Since the Hanford Site stopped producing plutonium in 1987, contractors continue to clean up leftover radioactive contamination and hazardous solid and liquid waste. Although precautions are being taken to prevent workers from being contaminated by or exposed to the waste, the risk remains and worker’s compensation claims follow. The Department of Energy (DOE) OIG recently published an audit report concluding that the DOE does not have effective policies and procedures concerning the Workers’ Compensation Program at the Hanford Site.
President Trump has made his opinion of federal regulations known from the very start of his presidency. He clearly believes that federal regulations, especially those established by the Environmental Protection Agency (“EPA”), inhibit economic growth and unduly burden American businesses. However, it is equally unclear how his deregulatory efforts have benefitted anyone other than corporate America. Rather than utilizing his considerable influence to protect the health of the American people, President Trump and his administration have been hard at work unraveling such protections, much to the frustration of the states.
Power plants generate a residue after burning coal called coal ash. In October 2015, the Environmental Protection Agency (EPA) established standards to address the environmental dangers and health risks of coal ash. In May 2017, industry officials petitioned the EPA to reconsider the rule, claiming adverse effects due to high compliance costs. The EPA agreed to review the coal ash regulations and announced one of two proposals to amend regulations in March 2018. The new proposal provides facilities more flexibility in coal ash disposal based on their needs.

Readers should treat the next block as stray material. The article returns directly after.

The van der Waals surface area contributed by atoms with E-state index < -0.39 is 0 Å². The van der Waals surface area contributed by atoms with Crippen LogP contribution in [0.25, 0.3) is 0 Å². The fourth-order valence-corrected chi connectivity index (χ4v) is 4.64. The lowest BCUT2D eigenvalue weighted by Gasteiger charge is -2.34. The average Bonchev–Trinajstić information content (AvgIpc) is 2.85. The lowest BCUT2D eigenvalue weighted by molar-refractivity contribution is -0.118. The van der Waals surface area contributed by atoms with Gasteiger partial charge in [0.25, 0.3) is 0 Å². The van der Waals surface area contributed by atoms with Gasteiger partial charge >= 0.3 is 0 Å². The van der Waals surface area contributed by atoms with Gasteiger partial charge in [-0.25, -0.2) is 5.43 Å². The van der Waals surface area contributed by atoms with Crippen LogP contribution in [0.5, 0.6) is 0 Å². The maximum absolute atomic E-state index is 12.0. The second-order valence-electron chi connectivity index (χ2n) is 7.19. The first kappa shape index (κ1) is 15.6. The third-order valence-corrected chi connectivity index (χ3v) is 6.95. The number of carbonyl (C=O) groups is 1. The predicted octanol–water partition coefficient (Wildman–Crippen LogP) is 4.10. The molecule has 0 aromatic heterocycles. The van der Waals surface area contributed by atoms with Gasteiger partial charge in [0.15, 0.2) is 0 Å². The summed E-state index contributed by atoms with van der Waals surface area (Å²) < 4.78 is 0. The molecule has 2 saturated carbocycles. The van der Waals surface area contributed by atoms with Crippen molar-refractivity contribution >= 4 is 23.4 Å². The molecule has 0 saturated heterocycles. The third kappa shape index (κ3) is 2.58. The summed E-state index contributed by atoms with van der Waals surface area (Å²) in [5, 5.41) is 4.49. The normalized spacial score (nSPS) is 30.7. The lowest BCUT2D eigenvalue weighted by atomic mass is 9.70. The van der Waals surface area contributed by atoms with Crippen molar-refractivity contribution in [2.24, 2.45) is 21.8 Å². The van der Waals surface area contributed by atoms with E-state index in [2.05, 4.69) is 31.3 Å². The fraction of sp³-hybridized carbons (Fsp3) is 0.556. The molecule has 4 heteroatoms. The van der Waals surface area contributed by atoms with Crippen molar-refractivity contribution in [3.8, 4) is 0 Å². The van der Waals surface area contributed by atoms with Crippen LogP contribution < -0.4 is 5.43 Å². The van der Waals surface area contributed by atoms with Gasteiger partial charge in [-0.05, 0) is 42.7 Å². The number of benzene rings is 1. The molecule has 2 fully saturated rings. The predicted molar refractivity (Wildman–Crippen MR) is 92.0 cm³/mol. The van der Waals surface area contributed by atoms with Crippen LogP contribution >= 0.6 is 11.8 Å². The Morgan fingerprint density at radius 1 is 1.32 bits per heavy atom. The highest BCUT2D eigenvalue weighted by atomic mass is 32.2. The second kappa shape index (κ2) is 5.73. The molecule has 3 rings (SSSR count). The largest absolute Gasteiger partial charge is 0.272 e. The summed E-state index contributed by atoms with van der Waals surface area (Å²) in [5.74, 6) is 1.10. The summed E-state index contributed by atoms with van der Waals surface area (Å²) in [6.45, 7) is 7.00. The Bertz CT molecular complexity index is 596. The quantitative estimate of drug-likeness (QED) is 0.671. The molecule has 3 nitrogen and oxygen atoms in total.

The Obama administration’s “Clean Water Rule” was designed to control pollution in approximately 60% of the country’s bodies of water. The Rule primarily extended current federal regulations to smaller bodies of water, requiring that pollution of rivers and wetlands be held to the same environmental penalties as larger bodies of water. However, the Trump administration has suspended enforcement of the regulation for two years. During that time, they will re-consider the definition of “waters of the United States.” The Trump administration intends to release a new version this year.
The Environmental Protection Agency (“EPA”) recently issued a guidance memorandum withdrawing the decades-old “once in, always in” policy. The policy prohibited facilities once considered to be major sources of emissions of hazardous air pollutants to be later reclassified. These facilities are always subject to the class Maximum Achievable Control Technology (“MACT”) standards, regardless of any newly implemented processes or controls that reduce emissions.
However, the EPA found that the policy was established upon an incorrect interpretation of the Clean Air Act. Facilities may now be reclassified as “area sources” if their emissions fall below the threshold and will be subject to less strict standards.